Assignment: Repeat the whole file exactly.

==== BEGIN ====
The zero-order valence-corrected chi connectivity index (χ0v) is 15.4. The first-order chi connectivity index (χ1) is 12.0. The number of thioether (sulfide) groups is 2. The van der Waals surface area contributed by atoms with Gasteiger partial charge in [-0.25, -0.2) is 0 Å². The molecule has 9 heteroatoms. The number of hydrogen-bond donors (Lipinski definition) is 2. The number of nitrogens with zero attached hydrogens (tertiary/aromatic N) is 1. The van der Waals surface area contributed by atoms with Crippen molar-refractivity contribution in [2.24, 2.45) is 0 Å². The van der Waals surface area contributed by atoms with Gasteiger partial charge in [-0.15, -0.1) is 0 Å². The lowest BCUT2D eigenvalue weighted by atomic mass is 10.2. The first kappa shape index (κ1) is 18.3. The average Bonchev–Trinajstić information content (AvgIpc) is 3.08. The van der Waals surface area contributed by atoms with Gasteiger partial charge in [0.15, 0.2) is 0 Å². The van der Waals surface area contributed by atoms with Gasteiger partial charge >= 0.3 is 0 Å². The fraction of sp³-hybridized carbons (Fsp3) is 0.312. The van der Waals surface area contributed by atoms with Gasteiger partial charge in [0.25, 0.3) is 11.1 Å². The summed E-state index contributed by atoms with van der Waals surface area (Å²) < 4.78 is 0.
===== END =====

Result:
The zero-order valence-corrected chi connectivity index (χ0v) is 15.4. The first-order chi connectivity index (χ1) is 12.0. The number of thioether (sulfide) groups is 2. The van der Waals surface area contributed by atoms with Gasteiger partial charge in [-0.25, -0.2) is 0 Å². The molecule has 9 heteroatoms. The number of hydrogen-bond donors (Lipinski definition) is 2. The number of nitrogens with zero attached hydrogens (tertiary/aromatic N) is 1. The van der Waals surface area contributed by atoms with Crippen molar-refractivity contribution in [2.24, 2.45) is 0 Å². The van der Waals surface area contributed by atoms with Gasteiger partial charge in [-0.15, -0.1) is 0 Å². The lowest BCUT2D eigenvalue weighted by atomic mass is 10.2. The first kappa shape index (κ1) is 18.3. The average Bonchev–Trinajstić information content (AvgIpc) is 3.08. The van der Waals surface area contributed by atoms with Gasteiger partial charge in [0.15, 0.2) is 0 Å². The van der Waals surface area contributed by atoms with Gasteiger partial charge >= 0.3 is 0 Å². The fraction of sp³-hybridized carbons (Fsp3) is 0.312. The van der Waals surface area contributed by atoms with Gasteiger partial charge in [0.25, 0.3) is 11.1 Å². The summed E-state index contributed by atoms with van der Waals surface area (Å²) < 4.78 is 0.